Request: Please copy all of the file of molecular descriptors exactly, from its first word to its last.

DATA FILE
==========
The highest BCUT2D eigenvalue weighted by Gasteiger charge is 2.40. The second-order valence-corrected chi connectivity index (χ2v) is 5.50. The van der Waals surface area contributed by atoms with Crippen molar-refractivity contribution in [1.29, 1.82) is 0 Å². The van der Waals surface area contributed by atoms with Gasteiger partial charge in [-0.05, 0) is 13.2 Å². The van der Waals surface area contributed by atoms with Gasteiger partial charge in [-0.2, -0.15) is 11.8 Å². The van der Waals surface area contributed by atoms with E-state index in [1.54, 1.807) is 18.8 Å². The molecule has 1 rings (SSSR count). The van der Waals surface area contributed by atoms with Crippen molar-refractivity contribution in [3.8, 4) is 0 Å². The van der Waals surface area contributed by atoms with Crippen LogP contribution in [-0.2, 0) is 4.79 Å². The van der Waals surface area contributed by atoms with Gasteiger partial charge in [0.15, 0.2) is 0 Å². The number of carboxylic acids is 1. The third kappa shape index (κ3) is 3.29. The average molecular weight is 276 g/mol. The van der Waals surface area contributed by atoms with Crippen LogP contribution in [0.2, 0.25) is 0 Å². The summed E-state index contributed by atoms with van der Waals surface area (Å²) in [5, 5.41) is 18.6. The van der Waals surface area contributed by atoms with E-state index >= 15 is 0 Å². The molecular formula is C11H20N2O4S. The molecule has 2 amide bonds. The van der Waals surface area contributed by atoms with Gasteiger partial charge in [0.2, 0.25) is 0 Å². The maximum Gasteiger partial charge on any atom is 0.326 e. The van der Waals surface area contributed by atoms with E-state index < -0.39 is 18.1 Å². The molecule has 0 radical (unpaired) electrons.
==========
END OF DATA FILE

The highest BCUT2D eigenvalue weighted by Gasteiger charge is 2.40. The second-order valence-corrected chi connectivity index (χ2v) is 5.50. The van der Waals surface area contributed by atoms with Crippen molar-refractivity contribution in [1.29, 1.82) is 0 Å². The van der Waals surface area contributed by atoms with Gasteiger partial charge in [-0.05, 0) is 13.2 Å². The van der Waals surface area contributed by atoms with Gasteiger partial charge in [-0.2, -0.15) is 11.8 Å². The van der Waals surface area contributed by atoms with E-state index in [1.54, 1.807) is 18.8 Å². The molecule has 1 rings (SSSR count). The van der Waals surface area contributed by atoms with Crippen molar-refractivity contribution in [3.8, 4) is 0 Å². The van der Waals surface area contributed by atoms with Crippen LogP contribution in [-0.2, 0) is 4.79 Å². The van der Waals surface area contributed by atoms with Gasteiger partial charge in [0.15, 0.2) is 0 Å². The number of carboxylic acids is 1. The third kappa shape index (κ3) is 3.29. The average molecular weight is 276 g/mol. The van der Waals surface area contributed by atoms with Crippen LogP contribution in [0.2, 0.25) is 0 Å². The summed E-state index contributed by atoms with van der Waals surface area (Å²) in [5, 5.41) is 18.6. The van der Waals surface area contributed by atoms with E-state index >= 15 is 0 Å². The molecular formula is C11H20N2O4S. The molecule has 2 amide bonds. The van der Waals surface area contributed by atoms with Gasteiger partial charge in [0.2, 0.25) is 0 Å². The maximum Gasteiger partial charge on any atom is 0.326 e. The van der Waals surface area contributed by atoms with E-state index < -0.39 is 18.1 Å². The molecule has 0 radical (unpaired) electrons.